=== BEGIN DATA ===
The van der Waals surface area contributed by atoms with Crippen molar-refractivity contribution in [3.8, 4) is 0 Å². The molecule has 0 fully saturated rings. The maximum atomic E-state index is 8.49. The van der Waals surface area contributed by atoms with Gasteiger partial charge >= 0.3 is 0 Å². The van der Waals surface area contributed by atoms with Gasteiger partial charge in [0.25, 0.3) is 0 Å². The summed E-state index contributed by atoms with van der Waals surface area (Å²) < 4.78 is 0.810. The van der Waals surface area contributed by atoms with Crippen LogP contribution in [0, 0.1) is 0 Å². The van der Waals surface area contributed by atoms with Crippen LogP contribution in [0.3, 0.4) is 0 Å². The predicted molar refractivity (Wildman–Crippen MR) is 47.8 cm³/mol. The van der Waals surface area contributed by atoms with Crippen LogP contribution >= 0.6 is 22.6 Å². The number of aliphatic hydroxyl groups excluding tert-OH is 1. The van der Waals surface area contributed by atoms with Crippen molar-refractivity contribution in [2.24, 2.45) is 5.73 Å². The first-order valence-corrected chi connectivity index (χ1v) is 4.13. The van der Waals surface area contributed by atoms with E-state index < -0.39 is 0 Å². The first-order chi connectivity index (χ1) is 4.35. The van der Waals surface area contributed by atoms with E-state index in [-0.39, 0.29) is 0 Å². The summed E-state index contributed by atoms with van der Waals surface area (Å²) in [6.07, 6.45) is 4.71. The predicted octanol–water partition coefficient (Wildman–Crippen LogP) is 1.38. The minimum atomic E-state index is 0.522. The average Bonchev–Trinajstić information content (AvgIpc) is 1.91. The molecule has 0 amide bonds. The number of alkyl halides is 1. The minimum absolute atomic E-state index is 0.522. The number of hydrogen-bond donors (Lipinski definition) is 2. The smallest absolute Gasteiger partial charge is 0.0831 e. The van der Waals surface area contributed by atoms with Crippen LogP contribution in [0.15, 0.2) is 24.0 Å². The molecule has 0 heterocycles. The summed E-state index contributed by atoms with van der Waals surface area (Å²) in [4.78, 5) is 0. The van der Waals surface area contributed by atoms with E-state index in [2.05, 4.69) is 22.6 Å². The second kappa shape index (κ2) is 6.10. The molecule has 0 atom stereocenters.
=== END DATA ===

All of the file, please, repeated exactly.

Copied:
The van der Waals surface area contributed by atoms with Crippen molar-refractivity contribution in [3.8, 4) is 0 Å². The molecule has 0 fully saturated rings. The maximum atomic E-state index is 8.49. The van der Waals surface area contributed by atoms with Gasteiger partial charge >= 0.3 is 0 Å². The van der Waals surface area contributed by atoms with Gasteiger partial charge in [0.25, 0.3) is 0 Å². The summed E-state index contributed by atoms with van der Waals surface area (Å²) < 4.78 is 0.810. The van der Waals surface area contributed by atoms with Crippen LogP contribution in [0, 0.1) is 0 Å². The van der Waals surface area contributed by atoms with Crippen LogP contribution in [0.3, 0.4) is 0 Å². The predicted molar refractivity (Wildman–Crippen MR) is 47.8 cm³/mol. The van der Waals surface area contributed by atoms with Crippen LogP contribution >= 0.6 is 22.6 Å². The number of aliphatic hydroxyl groups excluding tert-OH is 1. The van der Waals surface area contributed by atoms with Crippen molar-refractivity contribution in [2.24, 2.45) is 5.73 Å². The first-order valence-corrected chi connectivity index (χ1v) is 4.13. The van der Waals surface area contributed by atoms with E-state index < -0.39 is 0 Å². The first-order chi connectivity index (χ1) is 4.35. The van der Waals surface area contributed by atoms with E-state index in [-0.39, 0.29) is 0 Å². The summed E-state index contributed by atoms with van der Waals surface area (Å²) in [6.07, 6.45) is 4.71. The predicted octanol–water partition coefficient (Wildman–Crippen LogP) is 1.38. The minimum atomic E-state index is 0.522. The average Bonchev–Trinajstić information content (AvgIpc) is 1.91. The molecule has 0 amide bonds. The number of alkyl halides is 1. The minimum absolute atomic E-state index is 0.522. The number of hydrogen-bond donors (Lipinski definition) is 2. The smallest absolute Gasteiger partial charge is 0.0831 e. The van der Waals surface area contributed by atoms with Crippen LogP contribution in [0.15, 0.2) is 24.0 Å². The molecule has 0 heterocycles. The summed E-state index contributed by atoms with van der Waals surface area (Å²) in [4.78, 5) is 0. The van der Waals surface area contributed by atoms with E-state index in [2.05, 4.69) is 22.6 Å². The second kappa shape index (κ2) is 6.10. The molecule has 0 atom stereocenters.